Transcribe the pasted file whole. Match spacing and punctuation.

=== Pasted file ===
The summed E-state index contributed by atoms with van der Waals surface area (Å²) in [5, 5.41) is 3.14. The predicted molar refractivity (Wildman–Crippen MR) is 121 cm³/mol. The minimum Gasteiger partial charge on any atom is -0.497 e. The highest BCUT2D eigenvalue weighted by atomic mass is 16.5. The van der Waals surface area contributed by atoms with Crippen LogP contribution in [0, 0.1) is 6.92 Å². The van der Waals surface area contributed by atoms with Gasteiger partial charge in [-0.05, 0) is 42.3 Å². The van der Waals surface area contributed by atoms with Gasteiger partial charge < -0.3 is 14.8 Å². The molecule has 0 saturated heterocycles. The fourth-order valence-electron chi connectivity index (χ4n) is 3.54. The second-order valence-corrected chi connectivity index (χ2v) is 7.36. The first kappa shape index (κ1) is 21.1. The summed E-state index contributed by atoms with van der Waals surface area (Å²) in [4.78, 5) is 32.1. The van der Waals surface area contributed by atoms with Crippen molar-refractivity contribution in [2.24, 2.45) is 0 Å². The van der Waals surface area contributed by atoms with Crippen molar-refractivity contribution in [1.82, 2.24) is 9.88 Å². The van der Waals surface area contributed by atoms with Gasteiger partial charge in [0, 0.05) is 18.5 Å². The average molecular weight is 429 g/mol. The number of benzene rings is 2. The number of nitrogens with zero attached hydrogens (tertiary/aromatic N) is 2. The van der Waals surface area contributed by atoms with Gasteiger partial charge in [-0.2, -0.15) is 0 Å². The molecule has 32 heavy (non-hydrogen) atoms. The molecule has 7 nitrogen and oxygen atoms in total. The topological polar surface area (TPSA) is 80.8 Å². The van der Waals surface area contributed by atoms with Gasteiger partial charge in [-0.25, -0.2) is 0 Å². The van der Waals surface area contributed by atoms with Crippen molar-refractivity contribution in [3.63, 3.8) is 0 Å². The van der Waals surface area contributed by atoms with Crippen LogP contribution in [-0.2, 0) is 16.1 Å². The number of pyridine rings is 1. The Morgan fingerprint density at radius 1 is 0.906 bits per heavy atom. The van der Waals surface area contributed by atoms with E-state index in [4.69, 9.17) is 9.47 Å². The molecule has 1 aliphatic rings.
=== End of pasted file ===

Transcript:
The summed E-state index contributed by atoms with van der Waals surface area (Å²) in [5, 5.41) is 3.14. The predicted molar refractivity (Wildman–Crippen MR) is 121 cm³/mol. The minimum Gasteiger partial charge on any atom is -0.497 e. The highest BCUT2D eigenvalue weighted by atomic mass is 16.5. The van der Waals surface area contributed by atoms with Crippen LogP contribution in [0, 0.1) is 6.92 Å². The van der Waals surface area contributed by atoms with Gasteiger partial charge in [-0.05, 0) is 42.3 Å². The van der Waals surface area contributed by atoms with Gasteiger partial charge < -0.3 is 14.8 Å². The molecule has 0 saturated heterocycles. The fourth-order valence-electron chi connectivity index (χ4n) is 3.54. The second-order valence-corrected chi connectivity index (χ2v) is 7.36. The first kappa shape index (κ1) is 21.1. The summed E-state index contributed by atoms with van der Waals surface area (Å²) in [4.78, 5) is 32.1. The van der Waals surface area contributed by atoms with Crippen molar-refractivity contribution in [2.24, 2.45) is 0 Å². The van der Waals surface area contributed by atoms with Crippen molar-refractivity contribution in [1.82, 2.24) is 9.88 Å². The van der Waals surface area contributed by atoms with Gasteiger partial charge in [0, 0.05) is 18.5 Å². The average molecular weight is 429 g/mol. The number of benzene rings is 2. The number of nitrogens with zero attached hydrogens (tertiary/aromatic N) is 2. The van der Waals surface area contributed by atoms with Gasteiger partial charge in [-0.2, -0.15) is 0 Å². The molecule has 32 heavy (non-hydrogen) atoms. The molecule has 7 nitrogen and oxygen atoms in total. The topological polar surface area (TPSA) is 80.8 Å². The van der Waals surface area contributed by atoms with Gasteiger partial charge in [-0.25, -0.2) is 0 Å². The van der Waals surface area contributed by atoms with Crippen molar-refractivity contribution in [3.63, 3.8) is 0 Å². The van der Waals surface area contributed by atoms with Crippen LogP contribution in [-0.2, 0) is 16.1 Å². The number of pyridine rings is 1. The Morgan fingerprint density at radius 1 is 0.906 bits per heavy atom. The van der Waals surface area contributed by atoms with E-state index in [4.69, 9.17) is 9.47 Å². The molecule has 1 aliphatic rings.